The economy was able to quickly regain the growth capacity it had before the epidemic, and GDP is expected to grow by 7–7.5 percent this year and 5.5–6 percent next year, Minister of Finance Mihály Varga said at the American Chamber of Commerce’s business forum in Budapest.
The country’s economy has surpassed its performance in 2019 without the tourism sector — which accounts for 8–10 percent of GDP — not yet reaching pre-epidemic levels, he noted.
Varga said he sees four sources of danger that could adversely affect the economic outlook: soaring energy prices, rising inflation, a deteriorating COVID-19 situation, and shortages of raw materials.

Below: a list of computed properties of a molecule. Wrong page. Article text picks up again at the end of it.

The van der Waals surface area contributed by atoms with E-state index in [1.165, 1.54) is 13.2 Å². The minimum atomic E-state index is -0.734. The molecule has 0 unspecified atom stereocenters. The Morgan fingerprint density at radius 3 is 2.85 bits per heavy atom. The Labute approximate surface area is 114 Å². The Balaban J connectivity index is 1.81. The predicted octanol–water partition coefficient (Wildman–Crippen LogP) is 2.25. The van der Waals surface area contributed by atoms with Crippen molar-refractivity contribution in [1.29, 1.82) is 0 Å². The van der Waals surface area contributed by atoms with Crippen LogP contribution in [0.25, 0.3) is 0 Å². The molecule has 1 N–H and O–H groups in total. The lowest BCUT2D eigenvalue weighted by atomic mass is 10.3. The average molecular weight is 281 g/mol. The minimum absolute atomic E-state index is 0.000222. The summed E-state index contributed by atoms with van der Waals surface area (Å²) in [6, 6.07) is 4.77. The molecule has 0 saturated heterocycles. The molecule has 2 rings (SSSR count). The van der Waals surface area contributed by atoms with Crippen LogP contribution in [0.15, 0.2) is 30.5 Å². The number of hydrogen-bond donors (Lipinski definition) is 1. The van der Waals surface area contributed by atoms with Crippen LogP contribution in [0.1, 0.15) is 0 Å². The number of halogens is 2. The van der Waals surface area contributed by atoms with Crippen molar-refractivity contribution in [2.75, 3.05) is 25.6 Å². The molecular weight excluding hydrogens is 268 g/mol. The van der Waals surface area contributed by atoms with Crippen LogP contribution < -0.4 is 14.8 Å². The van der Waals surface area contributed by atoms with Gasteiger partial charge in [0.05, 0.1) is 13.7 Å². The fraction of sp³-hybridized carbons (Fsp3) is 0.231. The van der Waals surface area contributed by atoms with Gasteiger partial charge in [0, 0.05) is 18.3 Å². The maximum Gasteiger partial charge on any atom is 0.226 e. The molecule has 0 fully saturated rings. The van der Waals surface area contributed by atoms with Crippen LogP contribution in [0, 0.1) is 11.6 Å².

The minister said 6 percent of GDP has been spent by the state to encourage investments, and the investment rate in Hungary is currently 27.5 percent, which puts Hungary at the forefront of the EU. He also noted that there are now 4.7 million people working in the country, which is one million more than in 2010.
With the successful issuance of foreign currency bonds, the government has been able to make up for the missing EU funds, Varga also said. He added that negotiations with the European Union on its HUF 2.5 trillion funding program are still ongoing due to political disputes.